The fund has allocated millions to relief groups providing medical care and supplies, mobile clinics, water purification, hygiene kits, education assistance and recovery supplies to quake survivors in Port-au-Prince, Jacmel, Saint Martin and Martissant.Edson and the board will oversee the fund's strategy and processes, including fundraising and cash disbursements. "We are pleased to appoint a board of bipartisan, distinguished leaders whose experience in past disaster recovery and rebuilding efforts will ensure the effective operation of the Clinton Bush Haiti Fund and the strategic allocation of its resources to have the greatest impact on the lives of the Haitian people," Clinton said in a statement. "Their service and dedication will help President Bush and me continue to support the people of Haiti as they build back better in the months and years to come.
"Bush added: "I am pleased that such a distinguished group of individuals has agreed to serve. I thank them for donating their time and talents to this worthy cause. This group will ensure that our fundraising efforts remain strong, and that the money is spent on successful programs that build a better future for the Haitian people."The six board members are:
• Laura Graham, a former Clinton administration official and chief operating officer for the William J. Clinton Foundation, who will serve as a Board Co-Chair.
• Joshua Bolten, former White House chief of staff to Bush and currently a visiting professor at Princeton University's Woodrow Wilson School, who will serve as a Board Co-Chair.
• Bruce Lindsey, a former Clinton administration official and currently chief executive officer of the Clinton Foundation.
• Dr. Bill Frist, former Republican Senate majority leader, a professor at Vanderbilt University, a partner at Cressey & Company in Chicago, and chairman of Hope Through Healing Hands.
• Henrietta Fore, former administrator of the U.S. Agency for International Development under Bush and chairman and chief executive officer of Holsman International, an investment and management company. • Alexis Herman, former secretary of labor in the Clinton administration and currently chief executive officer of New Ventures, LLC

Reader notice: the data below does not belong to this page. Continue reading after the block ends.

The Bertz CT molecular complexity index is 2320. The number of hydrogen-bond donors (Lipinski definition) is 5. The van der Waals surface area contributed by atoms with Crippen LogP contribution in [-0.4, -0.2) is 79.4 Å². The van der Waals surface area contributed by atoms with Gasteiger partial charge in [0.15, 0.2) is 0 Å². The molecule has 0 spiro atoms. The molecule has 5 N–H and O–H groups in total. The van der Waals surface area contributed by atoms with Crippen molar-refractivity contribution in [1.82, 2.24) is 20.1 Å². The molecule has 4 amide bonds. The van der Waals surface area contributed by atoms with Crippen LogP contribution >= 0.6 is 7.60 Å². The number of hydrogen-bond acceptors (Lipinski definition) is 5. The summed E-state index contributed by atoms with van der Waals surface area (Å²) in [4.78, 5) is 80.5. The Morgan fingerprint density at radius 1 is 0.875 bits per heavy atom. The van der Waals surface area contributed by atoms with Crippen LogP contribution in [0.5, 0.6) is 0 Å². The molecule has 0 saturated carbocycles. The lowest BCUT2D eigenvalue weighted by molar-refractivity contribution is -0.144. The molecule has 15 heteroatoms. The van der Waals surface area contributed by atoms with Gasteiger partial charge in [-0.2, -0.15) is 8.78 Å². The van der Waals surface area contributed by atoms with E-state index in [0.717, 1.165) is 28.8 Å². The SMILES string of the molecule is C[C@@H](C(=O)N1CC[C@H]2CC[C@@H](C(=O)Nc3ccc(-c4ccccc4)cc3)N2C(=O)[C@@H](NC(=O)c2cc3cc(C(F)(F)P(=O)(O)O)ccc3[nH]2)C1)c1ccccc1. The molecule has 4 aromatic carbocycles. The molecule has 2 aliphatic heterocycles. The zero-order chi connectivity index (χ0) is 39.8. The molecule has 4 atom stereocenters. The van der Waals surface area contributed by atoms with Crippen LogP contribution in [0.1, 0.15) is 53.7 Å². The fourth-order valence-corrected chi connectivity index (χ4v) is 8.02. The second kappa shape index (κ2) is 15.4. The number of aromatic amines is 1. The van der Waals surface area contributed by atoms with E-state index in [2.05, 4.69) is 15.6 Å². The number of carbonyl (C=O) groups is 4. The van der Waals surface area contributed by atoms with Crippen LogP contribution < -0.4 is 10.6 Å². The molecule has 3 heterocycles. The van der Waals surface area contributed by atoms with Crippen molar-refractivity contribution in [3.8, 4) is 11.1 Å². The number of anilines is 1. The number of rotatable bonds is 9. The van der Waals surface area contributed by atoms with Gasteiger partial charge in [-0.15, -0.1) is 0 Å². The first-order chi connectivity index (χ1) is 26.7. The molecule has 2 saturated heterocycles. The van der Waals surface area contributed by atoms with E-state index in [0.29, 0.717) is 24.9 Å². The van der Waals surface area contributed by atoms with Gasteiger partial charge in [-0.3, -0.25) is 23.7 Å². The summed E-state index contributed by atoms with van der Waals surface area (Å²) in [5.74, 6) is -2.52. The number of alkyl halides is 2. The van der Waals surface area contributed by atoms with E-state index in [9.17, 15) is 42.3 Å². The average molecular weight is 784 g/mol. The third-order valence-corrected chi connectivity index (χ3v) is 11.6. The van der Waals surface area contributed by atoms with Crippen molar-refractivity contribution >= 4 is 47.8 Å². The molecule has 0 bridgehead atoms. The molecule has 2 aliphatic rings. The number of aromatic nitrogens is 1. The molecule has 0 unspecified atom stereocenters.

Monday, March 8, 2010
March 12 will mark two months since the earthquake hit Haiti killing more than 235,000 people. The solidarity and response from the American people has been overwhelming. Private contributions have topped $2 billion. The question that the Haitian victims are asking is how and when will the institutions that got the money deliver aid to the victims? Will humanitarian aid be used as a tool to achieve a particular political agenda or to influence Haiti’s upcoming presidential elections?
The situation in Haiti is beyond bad. People are suffering. Even with the outpouring of support from international governments, Haitian Diaspora, and aid organizations, we are barely getting a handle on the situation. There are now more than one children who are orphans or have only one surviving parent. There are 1.5 million people sleeping in the streets under the rain, among them infants of three, four or five months, and almost 65,000 thousand pregnant women. More than 400,000 Haitians are seriously injured among them 20-30,000 amputees. Ask the doctors of the USS Comfort, the US military’s hospital ship, with thirty years of experience, and they will tell you that they have never seen anything this catastrophic. Haiti needs help; Haiti needs leadership; and Haiti needs more direct support from the United States.
With this backdrop, President Preval visits Washington, DC this week. In diplomacy nothing is spontaneous, but to date it is uncertain what the deliverables for the visit will be. We know he will conduct a series of meetings culminating with the meeting with President Obama on Wednesday. While Preval must advocate for Haiti’s priorities, he must also have a good understanding of Washington’s priorities in Haiti. Along with concerns about rebuilding in Haiti, one of the Obama Administration’s top priorities is the release from Haitian prison of the two missionaries accused of kidnapping last month. In advance of Preval’s visit, he should have released these two Americans and deported them back to the US barring them from reentering Haiti. Now, however, their continuing detainment will be an unnecessary distraction and a missed opportunity to improve the atmospherics.